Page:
Processing big buffer blocks

The processing I want to do is dependent on a long section of audio, multiple buffers long. I cannot process each buffer separately because the program needs to know what’s in its neighboring buffers to do the processing.

Is there a way to pool many buffers, then change their values only when the processing is done for all the buffers?

Would the following work?

void processBlock (juce::AudioBuffer<float>& buffer, juce::MidiBuffer& midiMessages)
   if (bufferVector.size() == threshold)
      for (each buffer in bufferVector)
         // do processing on buffer

This looks like a wrong approach to the problem from a few points of view.

  1. The idea of the processBlock callback is that it passes you a block of input samples to work on and then expects you to modify them inside the callback. The same buffer then might be passed to the next plugin in your processing chain. So your code would never be able to do anything but analysing the samples during processing, since you are working on a copy of the data.
  2. Usually algorithms require a certain number of samples to be present. Since the DAW might decide to pass you blocks of different size between 1 sample and the maximum reported in prepareToPlay at any time, counting the number of blocks received does not ensure a certain number of samples.
  3. Resizing heap-based containers during processBlock is a no-go since that triggers memory allocation and de-allocation which is an operation with non-deterministic execution time. You have to avoid such calls during the audio callback since they might trigger audio dropouts in case they take unexpectedly long.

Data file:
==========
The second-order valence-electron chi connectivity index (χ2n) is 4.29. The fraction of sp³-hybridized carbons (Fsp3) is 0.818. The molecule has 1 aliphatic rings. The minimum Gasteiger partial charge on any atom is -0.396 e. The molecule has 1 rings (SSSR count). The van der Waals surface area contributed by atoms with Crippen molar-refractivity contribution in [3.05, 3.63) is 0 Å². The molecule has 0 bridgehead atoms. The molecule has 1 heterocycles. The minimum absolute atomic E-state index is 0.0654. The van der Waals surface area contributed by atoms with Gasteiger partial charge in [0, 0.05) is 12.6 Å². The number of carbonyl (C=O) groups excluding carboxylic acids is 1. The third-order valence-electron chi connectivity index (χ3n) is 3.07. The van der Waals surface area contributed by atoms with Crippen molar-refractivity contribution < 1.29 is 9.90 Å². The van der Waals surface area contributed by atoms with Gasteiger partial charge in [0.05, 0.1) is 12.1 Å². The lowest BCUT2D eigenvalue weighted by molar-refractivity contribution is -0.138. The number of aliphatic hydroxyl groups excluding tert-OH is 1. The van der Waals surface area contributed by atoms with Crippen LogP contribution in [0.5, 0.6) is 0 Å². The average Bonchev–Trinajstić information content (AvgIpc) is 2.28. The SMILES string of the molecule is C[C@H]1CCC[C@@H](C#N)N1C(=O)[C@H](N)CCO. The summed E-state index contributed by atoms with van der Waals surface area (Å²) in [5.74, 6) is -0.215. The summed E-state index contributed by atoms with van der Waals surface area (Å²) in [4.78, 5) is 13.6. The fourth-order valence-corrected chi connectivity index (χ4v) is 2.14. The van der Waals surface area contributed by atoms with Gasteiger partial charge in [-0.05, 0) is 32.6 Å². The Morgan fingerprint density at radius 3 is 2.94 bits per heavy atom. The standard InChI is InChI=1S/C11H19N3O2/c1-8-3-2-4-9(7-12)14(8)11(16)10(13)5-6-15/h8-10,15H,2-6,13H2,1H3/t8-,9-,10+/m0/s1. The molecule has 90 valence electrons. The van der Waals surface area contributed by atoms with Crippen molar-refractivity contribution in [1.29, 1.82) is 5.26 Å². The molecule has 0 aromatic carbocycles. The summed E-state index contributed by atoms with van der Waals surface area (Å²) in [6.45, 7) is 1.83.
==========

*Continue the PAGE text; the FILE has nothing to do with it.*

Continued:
A usual approach to your problem would be something like a ring buffer with a size matching your desired sample count at the sample rate which is allocated once in prepareToPlay. Then, push in new samples at the one end while popping out the already processed samples on the other end and replace the samples in the processing buffer passed to you with those old samples. When all samples have been exchanged like that, perform your fixed size processing on that buffer in place, then continue like described above. This will obviously introduce an audio latency of your block size to the signal, which you need to report to the host so that it can reflect that latency via latency compensation. If you only do analysis, you can of course just skip writing samples back and don’t report any latency.

The implementation of all this can vary from straightforward to highly optimised :wink:

I think that you should report that big N block sample latency to the DAW do your block processesing in big chunks, but deliver them block wise once you have processed data.

@rafa1981 The approach @PluginPenguin described is the correct and only possible approach.

The latency is in all cases that need a bigger amount of samples the number of the requested samples by the algorithm-1, since worst case is that there was one sample missing before the algorithm can do its work.

I stand corrected, somehow I misread that the user algo had a lot of latency (e.g. FFT)

It wasn’t wrong what you said. But the interesting part is the FIFO approach as opposed to keeping multiple blocks.
The key takeaway for the OP is that you always return the same amount of samples that you got delivered and there is no chance to do things later.